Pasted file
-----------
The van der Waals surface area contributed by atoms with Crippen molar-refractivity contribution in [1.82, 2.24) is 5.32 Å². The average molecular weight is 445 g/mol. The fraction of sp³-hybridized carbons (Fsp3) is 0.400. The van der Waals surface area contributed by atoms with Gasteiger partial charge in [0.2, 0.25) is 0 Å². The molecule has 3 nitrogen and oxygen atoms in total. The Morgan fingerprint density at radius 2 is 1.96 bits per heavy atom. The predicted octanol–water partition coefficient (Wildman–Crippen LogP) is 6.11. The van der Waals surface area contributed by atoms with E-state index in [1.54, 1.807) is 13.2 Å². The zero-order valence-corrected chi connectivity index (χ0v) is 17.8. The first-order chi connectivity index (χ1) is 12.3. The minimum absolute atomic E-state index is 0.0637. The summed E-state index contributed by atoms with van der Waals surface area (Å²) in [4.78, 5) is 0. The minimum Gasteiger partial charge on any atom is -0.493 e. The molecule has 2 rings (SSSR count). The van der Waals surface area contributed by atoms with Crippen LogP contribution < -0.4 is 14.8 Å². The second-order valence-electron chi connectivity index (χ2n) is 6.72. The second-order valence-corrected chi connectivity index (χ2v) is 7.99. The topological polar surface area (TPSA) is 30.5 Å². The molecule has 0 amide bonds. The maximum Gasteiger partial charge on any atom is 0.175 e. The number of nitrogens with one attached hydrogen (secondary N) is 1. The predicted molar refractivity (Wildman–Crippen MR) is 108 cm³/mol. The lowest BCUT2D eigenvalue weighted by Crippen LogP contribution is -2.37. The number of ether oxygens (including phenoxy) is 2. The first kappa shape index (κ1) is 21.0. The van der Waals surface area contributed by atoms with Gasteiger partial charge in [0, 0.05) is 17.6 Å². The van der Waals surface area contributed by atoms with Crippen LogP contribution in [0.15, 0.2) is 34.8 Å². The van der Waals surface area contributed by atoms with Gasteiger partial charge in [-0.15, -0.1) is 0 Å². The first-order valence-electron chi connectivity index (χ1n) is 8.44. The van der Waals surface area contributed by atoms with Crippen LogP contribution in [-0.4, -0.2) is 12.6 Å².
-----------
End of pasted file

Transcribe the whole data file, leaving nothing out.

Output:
The van der Waals surface area contributed by atoms with Crippen molar-refractivity contribution in [1.82, 2.24) is 5.32 Å². The average molecular weight is 445 g/mol. The fraction of sp³-hybridized carbons (Fsp3) is 0.400. The van der Waals surface area contributed by atoms with Gasteiger partial charge in [0.2, 0.25) is 0 Å². The molecule has 3 nitrogen and oxygen atoms in total. The Morgan fingerprint density at radius 2 is 1.96 bits per heavy atom. The predicted octanol–water partition coefficient (Wildman–Crippen LogP) is 6.11. The van der Waals surface area contributed by atoms with E-state index in [1.54, 1.807) is 13.2 Å². The zero-order valence-corrected chi connectivity index (χ0v) is 17.8. The first-order chi connectivity index (χ1) is 12.3. The minimum absolute atomic E-state index is 0.0637. The summed E-state index contributed by atoms with van der Waals surface area (Å²) in [4.78, 5) is 0. The minimum Gasteiger partial charge on any atom is -0.493 e. The molecule has 2 rings (SSSR count). The van der Waals surface area contributed by atoms with Crippen LogP contribution < -0.4 is 14.8 Å². The second-order valence-electron chi connectivity index (χ2n) is 6.72. The second-order valence-corrected chi connectivity index (χ2v) is 7.99. The topological polar surface area (TPSA) is 30.5 Å². The molecule has 0 amide bonds. The maximum Gasteiger partial charge on any atom is 0.175 e. The number of nitrogens with one attached hydrogen (secondary N) is 1. The predicted molar refractivity (Wildman–Crippen MR) is 108 cm³/mol. The lowest BCUT2D eigenvalue weighted by Crippen LogP contribution is -2.37. The number of ether oxygens (including phenoxy) is 2. The first kappa shape index (κ1) is 21.0. The van der Waals surface area contributed by atoms with Gasteiger partial charge in [0, 0.05) is 17.6 Å². The van der Waals surface area contributed by atoms with Crippen LogP contribution in [0.15, 0.2) is 34.8 Å². The van der Waals surface area contributed by atoms with Gasteiger partial charge in [-0.15, -0.1) is 0 Å². The first-order valence-electron chi connectivity index (χ1n) is 8.44. The van der Waals surface area contributed by atoms with Crippen LogP contribution in [-0.4, -0.2) is 12.6 Å².